The genius hour movement in education takes it lead from Google, where 20% of the work week, people work on a project of their choosing that will benefit Google. The thought behind this is that it will allow workers to become more creative and innovative. Imagine, time to explore what you want to explore. Pure genius!
I first learned about this about 4 years ago when I was teaching grade 4. I heard rumblings of it on twitter. I researched. I mulled it over. I questioned and then I held my breath and jumped in. I had students fill out plan on what and how they were going to study. I wanted the genius hour time to be spent working, not trying to figure out what to research. This was done a few days in advance so we could have time to change if needed and also time to check the websites (student computers do not have access to some website).
The day of my first genius hour, I just let them go. I am more of a just start and then pull them back in if/when needed type of teacher, sometimes that is good, sometimes it is not so good. I made sure they had the supplies they needed and their plan of study and then I set them off. I gave them no other directions, no worksheets or no assistance. They could work where they wanted to work and how they wanted to work. After about 5 minutes, I looked around. Everyone was working. No one was not focused. I stepped back and I began to film. That very first genius hour, students were working on:
- Rainbow loom – watching videos, rewinding, rewatching, following directions
- A picture book on animals for lower grades
- A movie about a grandfather who had just passed away suddenly
- Catching as in baseball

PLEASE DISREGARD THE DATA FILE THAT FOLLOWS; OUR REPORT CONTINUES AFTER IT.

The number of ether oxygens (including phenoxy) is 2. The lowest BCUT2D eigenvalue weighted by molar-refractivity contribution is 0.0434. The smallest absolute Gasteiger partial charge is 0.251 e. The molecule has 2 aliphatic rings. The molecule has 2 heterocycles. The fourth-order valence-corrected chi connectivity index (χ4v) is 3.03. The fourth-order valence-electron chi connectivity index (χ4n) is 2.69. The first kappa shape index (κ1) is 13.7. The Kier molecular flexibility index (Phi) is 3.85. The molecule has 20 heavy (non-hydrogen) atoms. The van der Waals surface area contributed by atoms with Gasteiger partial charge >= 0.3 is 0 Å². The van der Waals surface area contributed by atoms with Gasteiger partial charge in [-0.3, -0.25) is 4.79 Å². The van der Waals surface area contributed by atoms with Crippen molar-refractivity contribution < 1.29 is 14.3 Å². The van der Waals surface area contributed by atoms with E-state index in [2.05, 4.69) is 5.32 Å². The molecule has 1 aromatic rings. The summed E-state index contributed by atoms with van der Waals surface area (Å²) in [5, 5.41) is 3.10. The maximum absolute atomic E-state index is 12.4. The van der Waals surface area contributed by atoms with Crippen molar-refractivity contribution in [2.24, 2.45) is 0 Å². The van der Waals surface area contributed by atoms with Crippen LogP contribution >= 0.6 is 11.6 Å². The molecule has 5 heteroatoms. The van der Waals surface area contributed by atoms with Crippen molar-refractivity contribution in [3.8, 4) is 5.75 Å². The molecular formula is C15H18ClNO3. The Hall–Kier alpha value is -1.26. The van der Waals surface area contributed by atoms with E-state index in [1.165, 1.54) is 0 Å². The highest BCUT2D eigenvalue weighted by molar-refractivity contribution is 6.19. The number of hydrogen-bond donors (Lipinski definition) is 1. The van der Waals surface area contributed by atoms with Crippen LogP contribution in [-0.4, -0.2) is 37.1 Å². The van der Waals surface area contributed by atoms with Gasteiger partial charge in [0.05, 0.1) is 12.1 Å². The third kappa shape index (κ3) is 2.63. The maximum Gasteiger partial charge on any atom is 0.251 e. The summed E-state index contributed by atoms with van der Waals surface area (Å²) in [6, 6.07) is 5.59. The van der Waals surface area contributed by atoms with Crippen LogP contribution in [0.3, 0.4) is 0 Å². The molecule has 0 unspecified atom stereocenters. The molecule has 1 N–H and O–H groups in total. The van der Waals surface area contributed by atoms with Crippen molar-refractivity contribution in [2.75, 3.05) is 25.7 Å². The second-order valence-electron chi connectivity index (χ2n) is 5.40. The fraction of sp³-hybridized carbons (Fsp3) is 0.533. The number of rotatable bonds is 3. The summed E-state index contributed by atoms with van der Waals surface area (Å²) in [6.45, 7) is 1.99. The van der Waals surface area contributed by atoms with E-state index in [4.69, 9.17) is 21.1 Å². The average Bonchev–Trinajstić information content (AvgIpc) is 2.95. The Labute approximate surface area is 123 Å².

- How to wrap a hockey stick
There are no words to describe what I saw. These 9 year olds did not need me. They were learning on their own. They were persevering and showing incredible focus. They only looked around because they were excited to see what their friends were doing.
The next morning, I watched the tape I had taken and I cried like a baby. Seriously, tears. This was the classroom that I had been wanting. Students highly engage in a learning activity of their choice and me acting like a coach or completely fading into the background.
Since then, I have continued with Genius Hour (and I would still list it as mine and my students’ favorite time), even as I was moved to grade three. We do it about once or twice a month. Students still need to fill out forms beforehand. I need them to have some ownership over their project (and we still need to check the websites). If they don’t, I choose the activity for them. Students are allowed to miss recess for help in this part if needed.
I have learned that each class has its own “thing”. Some years it is the current fad (this year I had a student create a fidget spinner, some years it is rainbow loom), famous people research, or creating posters of facts. This year, my students are loving coding and STEM challenges. They also love crafts; like knitting and creating blankets.
Genius Hour projects don’t always work and there isn’t always a final product. Some students like to work on theirs for a few periods; most grade three students are one and done and then move on to something else.
Some students love to work with one or two partners, some always work alone. Some love to gather information while others prefer to work with their hands. All students love to listen to their classmates share out at the end.
What I have learned, is that when students are truly passionate in what they are learning, all other problems go away. During Genius Hour, no one student is more gifted than another. They are all gifted, they all amazing and they all have something to teach.